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Sailors earn recognition for dPIA
USS JOHN C. STENNIS, at sea The price of a 90,000 ton nuclear powered aircraft carrier is $4.5 billion, six-month docking-planned incremental availability (dPIA) $240 million, finishing dPIA one day ahead of schedule priceless.
Approximately 300 sailors aboard USS John C. Stennis (CVN 74) were recognized at sea May 2 for their hard work during an extensive dPIA period.
It took every bit of heart and spirit these sailors could muster, said Stennis Commanding Officer, Capt. Brad Johanson. I cannot adequately explain my pride in the work the Stennis crew has done. Every department aboard Stennis played an integral part in the completion of 7,000 work requests that totaled more than 410,000 man-hours of labor.
They deserve every minute of this, said Chief Aviation Electricians Mate (AW/SW) David Bentz, leading chief petty officer for the habitability team during dPIA. We do a thankless job most times. Recognition can be what really keeps people motivated. Without these sailors we never would have finished dPIA. Theyre the ones who did it.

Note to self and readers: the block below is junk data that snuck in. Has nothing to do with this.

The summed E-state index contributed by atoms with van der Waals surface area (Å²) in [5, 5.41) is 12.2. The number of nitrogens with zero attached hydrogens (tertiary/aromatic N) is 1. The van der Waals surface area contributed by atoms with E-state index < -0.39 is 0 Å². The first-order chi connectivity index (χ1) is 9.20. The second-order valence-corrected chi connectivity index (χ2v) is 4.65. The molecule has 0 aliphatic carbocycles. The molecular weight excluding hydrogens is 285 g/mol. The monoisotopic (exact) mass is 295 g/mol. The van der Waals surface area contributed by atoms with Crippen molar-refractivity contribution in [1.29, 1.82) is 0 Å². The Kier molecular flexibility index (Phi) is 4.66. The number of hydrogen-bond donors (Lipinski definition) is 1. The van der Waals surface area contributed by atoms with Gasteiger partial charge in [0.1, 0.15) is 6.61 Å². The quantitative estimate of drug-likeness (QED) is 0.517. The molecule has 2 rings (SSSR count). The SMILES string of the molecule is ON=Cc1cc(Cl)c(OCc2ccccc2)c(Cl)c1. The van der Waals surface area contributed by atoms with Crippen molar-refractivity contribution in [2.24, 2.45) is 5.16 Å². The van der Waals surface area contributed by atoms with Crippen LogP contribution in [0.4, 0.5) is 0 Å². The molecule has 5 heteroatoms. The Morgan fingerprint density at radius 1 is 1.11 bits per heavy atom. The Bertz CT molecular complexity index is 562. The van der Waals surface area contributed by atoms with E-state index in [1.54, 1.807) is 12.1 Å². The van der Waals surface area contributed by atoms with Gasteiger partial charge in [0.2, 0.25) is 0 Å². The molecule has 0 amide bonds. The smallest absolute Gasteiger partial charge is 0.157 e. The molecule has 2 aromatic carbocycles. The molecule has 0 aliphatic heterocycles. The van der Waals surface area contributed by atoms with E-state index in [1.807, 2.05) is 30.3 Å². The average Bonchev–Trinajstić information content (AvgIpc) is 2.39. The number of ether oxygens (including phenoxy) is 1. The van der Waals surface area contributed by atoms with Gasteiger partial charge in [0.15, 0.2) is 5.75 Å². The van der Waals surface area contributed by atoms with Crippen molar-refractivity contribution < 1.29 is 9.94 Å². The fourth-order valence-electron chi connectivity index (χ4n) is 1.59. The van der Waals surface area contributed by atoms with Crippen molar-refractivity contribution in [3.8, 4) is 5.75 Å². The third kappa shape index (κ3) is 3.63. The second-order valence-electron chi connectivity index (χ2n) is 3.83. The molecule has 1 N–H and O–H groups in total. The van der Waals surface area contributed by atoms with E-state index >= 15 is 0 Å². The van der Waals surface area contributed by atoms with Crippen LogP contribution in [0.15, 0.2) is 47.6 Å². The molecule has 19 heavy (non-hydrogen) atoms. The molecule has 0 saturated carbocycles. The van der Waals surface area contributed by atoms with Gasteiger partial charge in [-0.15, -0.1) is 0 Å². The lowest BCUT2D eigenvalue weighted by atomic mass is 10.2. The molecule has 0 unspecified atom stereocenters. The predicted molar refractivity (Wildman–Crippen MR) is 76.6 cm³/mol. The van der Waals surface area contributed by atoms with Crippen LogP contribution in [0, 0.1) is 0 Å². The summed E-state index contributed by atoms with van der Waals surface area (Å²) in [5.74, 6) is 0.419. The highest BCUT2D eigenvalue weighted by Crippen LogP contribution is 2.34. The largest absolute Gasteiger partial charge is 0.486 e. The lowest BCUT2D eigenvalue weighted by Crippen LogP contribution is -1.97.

Sailors received their awards in front of their respective departments.
It feels really good to be recognized, said Air Traffic Controlman Airman Apprentice Victor Gonzalez, who worked as a fire watch during the entire dPIA. I like knowing I had a part in the ships safety and accomplishments. It just feels good.
These sailors demonstrate the Navys desire to instill in our military a focus on mission and individual readiness that is underpinned by the warrior ethos. It is individuals like these who will carry out the maritime strategy, helping to safeguard the worlds shipping lanes.
Stennis is currently underway, heading toward San Diego to conduct a series of exercises including flight deck certification and working in conjunction with Carrier Air Wing 9 (CVW 9) during the Tailored Ships Training Availability.